For decades, Cairo’s garbage has been picked up by a Coptic Christian community called the Zabbaleen — “garbage people” in Egyptian Arabic — who moved from farms to Cairo in the 1940s looking for work and settled on cliffs on the eastern edge of the city.

The Zabbaleen — whose numbers have been estimated from 80,000 to several hundred thousand — go door to door collecting trash from city residents and businesses. They transport the garbage back to their communities and sort out materials that can be sold for recycling.

Several years ago the government tried to hire private companies to collect some of the trash, but the Zabbaleen said they were collecting more than 6,000 tons a day and the private carters just 2,000, according to The New York Times.

In the past the Zabbaleen tossed the food waste to their large herds of pigs, which they raised for sale and subsidence. But in April 2009, news broke that swine flu was spreading around the world. The government of Hosni Mubarak decided to kill all the country’s pigs, about 300,000, even though there had been no cases of swine flu in Egypt at that time. The slaughter continued even after it was generally agreed that pigs were not spreading the disease.

The vast majority of Egyptians are Muslim and they do not eat pork.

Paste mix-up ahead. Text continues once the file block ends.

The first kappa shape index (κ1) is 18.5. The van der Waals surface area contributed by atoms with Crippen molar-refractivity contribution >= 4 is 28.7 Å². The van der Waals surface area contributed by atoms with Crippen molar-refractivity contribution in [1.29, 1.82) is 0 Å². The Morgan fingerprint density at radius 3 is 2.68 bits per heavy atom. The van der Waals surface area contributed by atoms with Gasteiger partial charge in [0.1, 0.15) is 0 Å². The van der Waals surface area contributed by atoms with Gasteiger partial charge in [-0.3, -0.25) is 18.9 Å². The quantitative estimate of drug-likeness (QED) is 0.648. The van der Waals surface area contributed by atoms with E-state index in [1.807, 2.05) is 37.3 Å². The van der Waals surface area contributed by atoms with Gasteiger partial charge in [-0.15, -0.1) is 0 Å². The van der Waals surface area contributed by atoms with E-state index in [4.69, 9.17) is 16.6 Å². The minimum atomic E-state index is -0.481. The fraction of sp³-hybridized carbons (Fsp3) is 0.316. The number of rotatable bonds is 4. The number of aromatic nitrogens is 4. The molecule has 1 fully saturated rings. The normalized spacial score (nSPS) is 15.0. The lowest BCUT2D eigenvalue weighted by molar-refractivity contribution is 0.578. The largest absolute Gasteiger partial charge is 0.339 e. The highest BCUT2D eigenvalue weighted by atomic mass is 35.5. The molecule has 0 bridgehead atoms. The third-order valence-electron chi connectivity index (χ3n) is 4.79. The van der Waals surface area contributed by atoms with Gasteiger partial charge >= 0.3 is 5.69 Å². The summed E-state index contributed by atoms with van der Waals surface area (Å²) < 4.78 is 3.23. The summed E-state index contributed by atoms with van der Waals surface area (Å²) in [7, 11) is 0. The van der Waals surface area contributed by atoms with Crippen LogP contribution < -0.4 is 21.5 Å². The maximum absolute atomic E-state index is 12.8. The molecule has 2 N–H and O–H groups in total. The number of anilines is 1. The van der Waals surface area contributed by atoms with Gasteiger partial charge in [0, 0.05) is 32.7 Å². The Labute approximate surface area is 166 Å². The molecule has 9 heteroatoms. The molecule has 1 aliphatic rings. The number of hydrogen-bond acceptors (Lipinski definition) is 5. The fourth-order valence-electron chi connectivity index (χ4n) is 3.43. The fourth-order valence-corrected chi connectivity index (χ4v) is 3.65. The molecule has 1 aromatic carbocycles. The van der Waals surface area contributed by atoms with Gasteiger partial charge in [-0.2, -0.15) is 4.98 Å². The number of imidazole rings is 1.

Without their pigs, the Zabbaleen suddenly had no way to dispose of their organic waste. Instead they have been recycling what they can from the garbage they collect, and tossing the food waste wherever they can.

“They expect me to pay to have a carter take this [garbage] away,” said one member of a Zabbaleen family who lost 125 pigs. “Forget it. I will throw it anywhere.”

The private companies have tried to place trash bins around the city, “but they failed to understand the ethos of the community,” the Seattle Times reported shortly after the pig slaughter. “People do not take their garbage out. They are accustomed to someone collecting it from the door.”

Editor's Note:



6. We Heard . . .   

THAT President Barack Obama’s former Senior Adviser David Axelrod has agreed to a deal with Washington Speakers Bureau for representation on the lecture circuit.

“From his unique vantage point, Axelrod looks back at the successes and failures of the Obama administration, the events that will shape the 2012 election, and the inspiring leadership lessons he has learned working alongside the president in turbulent times,” the Bureau said in a statement.

Axelrod left the White House on Jan. 28 to begin working on Obama’s re-election campaign.

THAT Sen. John McCain says he’s not likely to endorse any candidate for the Republican presidential nomination in 2012.

“I think I’m staying out of this for the first time in many years,” McCain, the 2008 GOP presidential candidate, told Politico.

If McCain stays out of the race, he would withhold an endorsement even of Sarah Palin, his 2008 running mate and a potential 2012 candidate.

Politico noted: “Of course, things could change as candidates officially enter the race.”

Editor's Note:



Editor's Notes: